Home schooling is trending these days pushed by many forces internal and external to the education system. In home schooling, parents educate their kids at home instead of sending them to schools. The venue for education is not limited to the home though: museums, parks, the market, and trips can be used to teach children. The main issue is parents fulfill all teaching roles solely or combining with tutors.
Home schooling has been driven by a combination of factors: dissatisfaction on the delivery, result and outcome of traditional schools; philosophical disagreement with the purpose and impact of schools (that schools kill the natural and spontaneous capability of children to learn); recurrence of natural and man-made disasters (infectious and contagious diseases, conflict, and natural disasters); and the advent of rapid and easy to access instructional technologies (like the Internet and many educational applications) that parents can utilize are some of them.
Home schooling enables parents and children to: avoid traffic, provide flexible scheduling, adapt a unique curriculum and learning strategies for the child, provide safe learning environment, and create a strong child-parent bondage. But home schooling also has shortfalls: socialization difficulties for the child; higher workload on parents; role shift challenges from being just parents they need to be both teachers and parents; and lack of schooling facilities. Home schooling can also bring about a serious social exclusion challenge given that it can exclude less educated, overworked, and low socio-economic parents. Hence home schooling can only add value to the existing system than being a competing venue to provide education.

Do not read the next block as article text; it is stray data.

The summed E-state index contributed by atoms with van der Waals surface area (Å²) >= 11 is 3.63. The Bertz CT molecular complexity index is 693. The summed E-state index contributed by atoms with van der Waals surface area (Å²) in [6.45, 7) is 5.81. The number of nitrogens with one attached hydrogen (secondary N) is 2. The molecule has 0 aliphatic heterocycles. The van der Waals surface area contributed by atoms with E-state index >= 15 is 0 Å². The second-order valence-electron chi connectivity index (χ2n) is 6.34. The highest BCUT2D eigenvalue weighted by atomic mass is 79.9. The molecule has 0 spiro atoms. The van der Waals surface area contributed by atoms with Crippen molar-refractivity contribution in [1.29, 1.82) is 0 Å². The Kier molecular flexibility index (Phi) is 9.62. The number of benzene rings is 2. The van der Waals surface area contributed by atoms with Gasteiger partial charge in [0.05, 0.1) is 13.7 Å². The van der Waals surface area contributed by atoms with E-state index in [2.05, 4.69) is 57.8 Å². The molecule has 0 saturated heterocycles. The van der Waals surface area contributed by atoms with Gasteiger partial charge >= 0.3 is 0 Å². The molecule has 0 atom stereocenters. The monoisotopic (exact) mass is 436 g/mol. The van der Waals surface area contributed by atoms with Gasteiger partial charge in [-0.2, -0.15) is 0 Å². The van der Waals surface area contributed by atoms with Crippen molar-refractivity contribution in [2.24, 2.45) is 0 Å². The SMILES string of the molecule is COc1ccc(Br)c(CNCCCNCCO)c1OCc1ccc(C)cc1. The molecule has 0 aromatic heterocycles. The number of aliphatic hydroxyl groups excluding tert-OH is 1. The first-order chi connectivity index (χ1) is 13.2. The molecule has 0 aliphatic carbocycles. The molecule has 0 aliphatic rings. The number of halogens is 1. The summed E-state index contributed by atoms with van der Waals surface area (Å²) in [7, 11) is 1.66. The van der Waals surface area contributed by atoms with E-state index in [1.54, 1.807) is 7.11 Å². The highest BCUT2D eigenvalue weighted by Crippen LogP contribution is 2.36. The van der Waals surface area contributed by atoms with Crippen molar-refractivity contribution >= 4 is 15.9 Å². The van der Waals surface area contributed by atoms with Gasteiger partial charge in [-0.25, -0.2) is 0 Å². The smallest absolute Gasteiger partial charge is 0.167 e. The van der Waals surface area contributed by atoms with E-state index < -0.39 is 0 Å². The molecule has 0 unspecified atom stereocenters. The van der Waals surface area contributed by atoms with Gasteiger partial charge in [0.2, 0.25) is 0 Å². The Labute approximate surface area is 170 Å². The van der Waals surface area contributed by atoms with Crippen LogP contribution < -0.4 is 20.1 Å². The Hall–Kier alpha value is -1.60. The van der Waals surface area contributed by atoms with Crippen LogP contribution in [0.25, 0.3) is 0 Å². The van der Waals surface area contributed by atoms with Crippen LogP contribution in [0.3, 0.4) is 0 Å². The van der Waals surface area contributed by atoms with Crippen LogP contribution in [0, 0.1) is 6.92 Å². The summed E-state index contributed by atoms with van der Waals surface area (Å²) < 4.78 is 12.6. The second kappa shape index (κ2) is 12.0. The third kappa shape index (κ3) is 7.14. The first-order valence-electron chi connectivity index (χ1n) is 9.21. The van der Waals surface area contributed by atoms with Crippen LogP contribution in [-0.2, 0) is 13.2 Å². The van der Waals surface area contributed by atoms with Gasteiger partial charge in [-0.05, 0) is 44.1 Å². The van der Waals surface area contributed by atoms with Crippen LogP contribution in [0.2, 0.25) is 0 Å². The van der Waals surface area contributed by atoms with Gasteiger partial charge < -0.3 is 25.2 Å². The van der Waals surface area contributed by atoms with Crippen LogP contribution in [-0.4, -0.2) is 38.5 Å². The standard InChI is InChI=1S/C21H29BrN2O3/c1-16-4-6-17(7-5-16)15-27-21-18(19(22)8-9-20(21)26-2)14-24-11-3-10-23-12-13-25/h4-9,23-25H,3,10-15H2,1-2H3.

Ethiopia continues to face serious challenges of school closures triggered by conflict and other disasters. If the last some years are any guide, the challenges will continue for a long while. Ethiopia has also been investing in its ICT infrastructure that can easily be tapped to education. With this backdrop, considering home schooling in settings like metropolis Addis and other bigger towns can be an option. It could be piloted not as a solo approach as we know it, but as a blended approach to fill in gaps. School closures triggered by COVID-19 pandemics or other natural disasters can be supplemented with home schooling. Like they say, it takes a village to raise a child; it should take a village to educate a child too. It is time for government, development partners, schools, and parents to coalesce efforts to exploit such hybrid approaches to child education in times of need. Time to talk on multiple approaches to child education.
About the authorMengistu Hailu (PhD)